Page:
Mo 14:15h - 15:45h / AH III
Di 14:15h - 15:45h / AH II
|8 April 2014||Peis|
Mi 14:15 - 15:45 / 4017
Mi 16:15 - 17:45 / 4017
|16 April 2014||Schmand / Tönnis|
Exam registration is possible only for students that have registered with ZPA to take the exam or were permitted
by the Prüfungsausschuss. We require active participation in the tutorials.
Please remember to register for the lecture until 18 April.
In algorithmic game theory we study problems that arise in applications involving
the interaction of a large number of rational agents. Typical questions concern the
incentives in such environments - will the agents agree on a common outcome? Is
there more than one such stable outcome, is it "fair" or "efficient"? How can we
adjust the incentives by appropriate means (e.g., payments, taxes, threads of
punishment) to induce socially favorable outcomes?
Traditionally, techniques from microeconomics are used for mathematical formulation and solution of such problems. Recently, however, these problems are arising within computational environments - most prominently on the Internet and in e-commerce - and here ideas from game theory must be combined with approximation algorithms, distributed computing, and computational complexity.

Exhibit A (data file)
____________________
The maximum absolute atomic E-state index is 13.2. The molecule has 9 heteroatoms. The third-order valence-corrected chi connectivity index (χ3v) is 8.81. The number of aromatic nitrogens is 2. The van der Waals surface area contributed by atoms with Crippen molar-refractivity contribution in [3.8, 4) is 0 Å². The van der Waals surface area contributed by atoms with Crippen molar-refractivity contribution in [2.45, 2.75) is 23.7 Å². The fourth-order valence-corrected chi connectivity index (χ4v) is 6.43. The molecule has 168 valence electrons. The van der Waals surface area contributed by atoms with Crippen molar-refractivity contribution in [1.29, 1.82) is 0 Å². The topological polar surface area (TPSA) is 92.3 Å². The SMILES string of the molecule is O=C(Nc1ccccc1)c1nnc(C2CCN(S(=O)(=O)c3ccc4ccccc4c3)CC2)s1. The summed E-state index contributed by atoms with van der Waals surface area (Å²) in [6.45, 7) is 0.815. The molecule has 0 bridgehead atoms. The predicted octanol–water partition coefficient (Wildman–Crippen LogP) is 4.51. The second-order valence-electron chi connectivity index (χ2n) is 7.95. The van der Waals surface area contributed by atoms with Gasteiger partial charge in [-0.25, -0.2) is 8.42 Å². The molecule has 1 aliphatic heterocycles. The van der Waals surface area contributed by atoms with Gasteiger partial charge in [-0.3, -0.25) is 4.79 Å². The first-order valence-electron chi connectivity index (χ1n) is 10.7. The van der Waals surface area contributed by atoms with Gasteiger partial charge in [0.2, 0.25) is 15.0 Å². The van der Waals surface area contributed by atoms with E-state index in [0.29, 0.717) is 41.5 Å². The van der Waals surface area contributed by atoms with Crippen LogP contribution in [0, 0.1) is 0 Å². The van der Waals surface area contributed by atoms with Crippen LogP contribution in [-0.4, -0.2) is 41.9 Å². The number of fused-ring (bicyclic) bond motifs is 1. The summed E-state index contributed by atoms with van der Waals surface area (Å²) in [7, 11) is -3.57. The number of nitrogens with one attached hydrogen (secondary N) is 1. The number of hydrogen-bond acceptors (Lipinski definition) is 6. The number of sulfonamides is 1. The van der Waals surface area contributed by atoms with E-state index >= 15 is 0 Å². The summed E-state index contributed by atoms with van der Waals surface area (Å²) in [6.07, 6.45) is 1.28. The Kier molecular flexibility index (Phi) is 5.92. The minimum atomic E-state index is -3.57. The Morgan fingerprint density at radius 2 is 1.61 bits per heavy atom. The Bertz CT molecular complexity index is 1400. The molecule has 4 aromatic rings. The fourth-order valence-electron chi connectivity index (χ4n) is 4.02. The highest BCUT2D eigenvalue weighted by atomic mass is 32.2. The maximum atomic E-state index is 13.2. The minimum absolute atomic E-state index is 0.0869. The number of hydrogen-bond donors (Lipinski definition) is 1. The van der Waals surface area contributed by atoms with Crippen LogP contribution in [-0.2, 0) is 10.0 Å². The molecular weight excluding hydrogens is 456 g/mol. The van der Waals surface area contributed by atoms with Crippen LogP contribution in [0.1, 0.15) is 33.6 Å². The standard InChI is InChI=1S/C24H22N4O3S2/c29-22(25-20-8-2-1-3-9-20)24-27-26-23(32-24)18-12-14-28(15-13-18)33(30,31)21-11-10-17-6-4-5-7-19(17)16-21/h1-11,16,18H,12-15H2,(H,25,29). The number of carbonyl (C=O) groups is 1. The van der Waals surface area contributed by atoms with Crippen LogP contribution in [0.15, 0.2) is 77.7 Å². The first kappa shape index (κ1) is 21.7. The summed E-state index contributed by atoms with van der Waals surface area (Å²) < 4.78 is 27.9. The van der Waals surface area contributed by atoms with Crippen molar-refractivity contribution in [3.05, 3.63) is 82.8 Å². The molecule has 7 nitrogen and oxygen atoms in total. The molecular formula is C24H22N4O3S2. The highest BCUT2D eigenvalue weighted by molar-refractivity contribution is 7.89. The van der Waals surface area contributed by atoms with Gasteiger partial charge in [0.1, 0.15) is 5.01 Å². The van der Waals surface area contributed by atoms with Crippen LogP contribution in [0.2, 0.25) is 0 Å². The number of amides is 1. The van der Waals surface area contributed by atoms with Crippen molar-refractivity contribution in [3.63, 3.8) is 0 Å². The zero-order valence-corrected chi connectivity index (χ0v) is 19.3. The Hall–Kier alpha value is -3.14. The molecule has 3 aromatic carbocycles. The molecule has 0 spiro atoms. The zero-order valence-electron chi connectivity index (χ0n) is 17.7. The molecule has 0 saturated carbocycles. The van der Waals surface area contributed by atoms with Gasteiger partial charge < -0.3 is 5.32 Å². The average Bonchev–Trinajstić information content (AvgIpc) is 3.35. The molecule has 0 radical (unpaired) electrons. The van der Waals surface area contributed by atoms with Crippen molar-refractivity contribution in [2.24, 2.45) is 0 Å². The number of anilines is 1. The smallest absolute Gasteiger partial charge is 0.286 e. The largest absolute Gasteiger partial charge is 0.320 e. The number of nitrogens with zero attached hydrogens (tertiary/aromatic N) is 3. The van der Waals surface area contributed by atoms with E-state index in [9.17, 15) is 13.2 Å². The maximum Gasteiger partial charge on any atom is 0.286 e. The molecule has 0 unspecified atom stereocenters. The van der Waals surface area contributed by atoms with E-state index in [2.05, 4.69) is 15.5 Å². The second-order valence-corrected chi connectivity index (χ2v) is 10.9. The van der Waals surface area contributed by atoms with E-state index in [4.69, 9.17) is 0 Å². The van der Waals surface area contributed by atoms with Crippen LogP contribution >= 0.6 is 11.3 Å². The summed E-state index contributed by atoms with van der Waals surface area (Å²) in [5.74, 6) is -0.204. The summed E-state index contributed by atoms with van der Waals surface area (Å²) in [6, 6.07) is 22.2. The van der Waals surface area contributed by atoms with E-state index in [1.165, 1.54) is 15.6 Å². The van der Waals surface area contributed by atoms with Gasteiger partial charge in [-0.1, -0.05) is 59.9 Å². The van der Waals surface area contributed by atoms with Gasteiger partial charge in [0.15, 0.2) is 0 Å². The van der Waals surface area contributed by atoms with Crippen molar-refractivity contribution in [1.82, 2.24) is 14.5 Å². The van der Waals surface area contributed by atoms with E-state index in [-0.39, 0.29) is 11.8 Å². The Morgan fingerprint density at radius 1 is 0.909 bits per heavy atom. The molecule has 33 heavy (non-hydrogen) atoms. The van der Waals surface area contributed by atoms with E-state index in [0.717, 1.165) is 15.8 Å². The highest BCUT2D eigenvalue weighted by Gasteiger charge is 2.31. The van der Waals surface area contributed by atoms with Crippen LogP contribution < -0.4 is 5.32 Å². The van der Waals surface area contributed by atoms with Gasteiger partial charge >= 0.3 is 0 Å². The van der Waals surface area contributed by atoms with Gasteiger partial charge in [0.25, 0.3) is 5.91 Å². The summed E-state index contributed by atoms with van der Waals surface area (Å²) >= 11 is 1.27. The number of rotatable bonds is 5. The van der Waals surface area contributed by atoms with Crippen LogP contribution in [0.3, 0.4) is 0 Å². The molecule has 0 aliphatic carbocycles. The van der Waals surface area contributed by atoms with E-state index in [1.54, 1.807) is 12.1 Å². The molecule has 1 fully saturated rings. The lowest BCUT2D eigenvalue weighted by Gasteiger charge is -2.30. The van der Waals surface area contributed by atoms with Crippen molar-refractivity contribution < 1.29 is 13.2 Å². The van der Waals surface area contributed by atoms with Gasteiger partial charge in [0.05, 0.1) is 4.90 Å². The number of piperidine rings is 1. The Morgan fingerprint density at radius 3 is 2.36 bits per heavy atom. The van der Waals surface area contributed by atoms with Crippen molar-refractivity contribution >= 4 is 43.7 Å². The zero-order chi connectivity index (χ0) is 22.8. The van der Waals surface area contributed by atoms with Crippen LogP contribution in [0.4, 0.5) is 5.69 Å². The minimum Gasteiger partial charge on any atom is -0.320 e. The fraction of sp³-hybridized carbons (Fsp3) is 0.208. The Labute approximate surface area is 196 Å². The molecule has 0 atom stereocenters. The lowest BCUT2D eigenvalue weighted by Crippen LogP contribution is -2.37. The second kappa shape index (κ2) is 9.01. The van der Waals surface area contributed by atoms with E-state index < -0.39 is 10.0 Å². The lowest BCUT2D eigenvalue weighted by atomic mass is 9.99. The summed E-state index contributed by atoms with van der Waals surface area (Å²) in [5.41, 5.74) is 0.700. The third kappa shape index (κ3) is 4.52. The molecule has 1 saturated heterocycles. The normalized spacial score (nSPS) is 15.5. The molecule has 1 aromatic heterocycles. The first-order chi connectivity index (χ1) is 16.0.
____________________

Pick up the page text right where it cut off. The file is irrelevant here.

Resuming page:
- Basic Concepts from Game Theory
- Congestion Games
- Bargaining Games
- Mechanism Design
- Cooperative Game Theory
- A course on Algorithm Design or Approximation Algorithms (e.g. Effiziente Algorithmen or Operations Research 1)
- Basic understanding of Linear Programming
- No previous knowledge about Game Theory is necessary
- Britta Peis: britta (dot) peis (at) oms (dot) rwth-aachen (dot) de
- Daniel Schmand: daniel (dot) schmand (at) oms (dot) rwth-aachen (dot) de
- Andreas Tönnis: toennis (at) cs (dot) rwth-aachen (dot) de